As will be appreciated by those skilled in the art, it is but a simple matter to retrofit existing trains to implement the teachings of the invention. The engineer and/or conductor activators for the doors are already in place. The gap covering plates (of whatever material selected) can be manufactured on a moment's notice. The cabling, the slide tracks, and any energizing motors needed to move the two can be implemented and installed just as easily. With the teachings of the invention, no longer would it be accepted to contend that “solutions could be a long time coming”, or that there are not very many inexpensive solutions.

Whether the teachings of the invention and its embodiments are incorporated as part of a railroad system, or as part of a government run subway system, dynamically moving the plates outwardly from the train car towards the platform in the described manner effectively operates to overlay the gap spacing and protect against the injuries it previously caused.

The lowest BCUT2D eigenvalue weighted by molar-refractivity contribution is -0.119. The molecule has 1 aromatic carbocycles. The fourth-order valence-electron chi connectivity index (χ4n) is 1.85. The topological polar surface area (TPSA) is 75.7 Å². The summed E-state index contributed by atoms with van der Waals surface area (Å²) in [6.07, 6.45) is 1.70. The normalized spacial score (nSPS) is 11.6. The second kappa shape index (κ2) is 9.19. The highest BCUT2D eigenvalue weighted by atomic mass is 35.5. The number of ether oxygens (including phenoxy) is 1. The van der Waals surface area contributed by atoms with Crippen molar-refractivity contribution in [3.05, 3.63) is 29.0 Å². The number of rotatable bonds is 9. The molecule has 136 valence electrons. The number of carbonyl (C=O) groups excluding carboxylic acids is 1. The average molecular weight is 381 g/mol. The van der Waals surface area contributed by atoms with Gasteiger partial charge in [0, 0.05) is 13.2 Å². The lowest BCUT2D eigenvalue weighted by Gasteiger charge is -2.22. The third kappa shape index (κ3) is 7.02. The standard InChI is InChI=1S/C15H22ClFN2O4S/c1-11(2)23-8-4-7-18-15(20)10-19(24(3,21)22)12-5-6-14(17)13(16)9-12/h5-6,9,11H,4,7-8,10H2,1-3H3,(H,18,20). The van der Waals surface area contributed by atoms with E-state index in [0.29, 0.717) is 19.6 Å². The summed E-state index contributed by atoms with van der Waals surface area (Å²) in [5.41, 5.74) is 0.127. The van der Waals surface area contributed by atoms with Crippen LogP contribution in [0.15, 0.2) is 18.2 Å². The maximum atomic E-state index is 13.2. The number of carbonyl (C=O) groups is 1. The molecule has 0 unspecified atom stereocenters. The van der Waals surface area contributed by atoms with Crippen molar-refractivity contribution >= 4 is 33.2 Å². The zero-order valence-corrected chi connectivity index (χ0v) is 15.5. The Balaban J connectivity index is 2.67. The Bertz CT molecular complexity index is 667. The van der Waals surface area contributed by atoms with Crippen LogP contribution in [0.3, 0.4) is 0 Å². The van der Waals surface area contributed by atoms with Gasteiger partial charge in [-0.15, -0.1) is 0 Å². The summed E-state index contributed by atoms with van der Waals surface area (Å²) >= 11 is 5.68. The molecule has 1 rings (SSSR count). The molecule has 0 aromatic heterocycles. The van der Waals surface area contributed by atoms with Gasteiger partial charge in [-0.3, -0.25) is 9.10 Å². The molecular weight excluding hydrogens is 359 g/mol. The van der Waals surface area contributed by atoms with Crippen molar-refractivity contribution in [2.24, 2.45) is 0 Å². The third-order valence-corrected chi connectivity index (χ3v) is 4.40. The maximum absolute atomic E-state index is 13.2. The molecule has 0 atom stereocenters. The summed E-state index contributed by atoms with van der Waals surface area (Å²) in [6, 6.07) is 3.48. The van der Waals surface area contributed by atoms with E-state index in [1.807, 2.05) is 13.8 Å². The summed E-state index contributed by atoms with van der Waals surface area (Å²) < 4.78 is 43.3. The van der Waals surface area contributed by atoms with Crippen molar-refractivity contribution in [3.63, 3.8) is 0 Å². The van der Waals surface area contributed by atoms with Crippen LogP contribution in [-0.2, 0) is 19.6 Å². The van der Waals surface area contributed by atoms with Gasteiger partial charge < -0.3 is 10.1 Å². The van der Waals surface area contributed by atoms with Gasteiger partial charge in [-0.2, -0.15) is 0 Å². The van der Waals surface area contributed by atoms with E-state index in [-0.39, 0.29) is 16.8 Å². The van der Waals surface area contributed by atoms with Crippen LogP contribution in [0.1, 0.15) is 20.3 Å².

While there has been described what are considered to be preferred embodiment of the present invention, it will be readily appreciated by those skilled in the art that modifications can be made without departing from the scope of the teachings herein. For at least such reason, therefore, resort should be had to the claims appended hereto for a true understanding of the invention.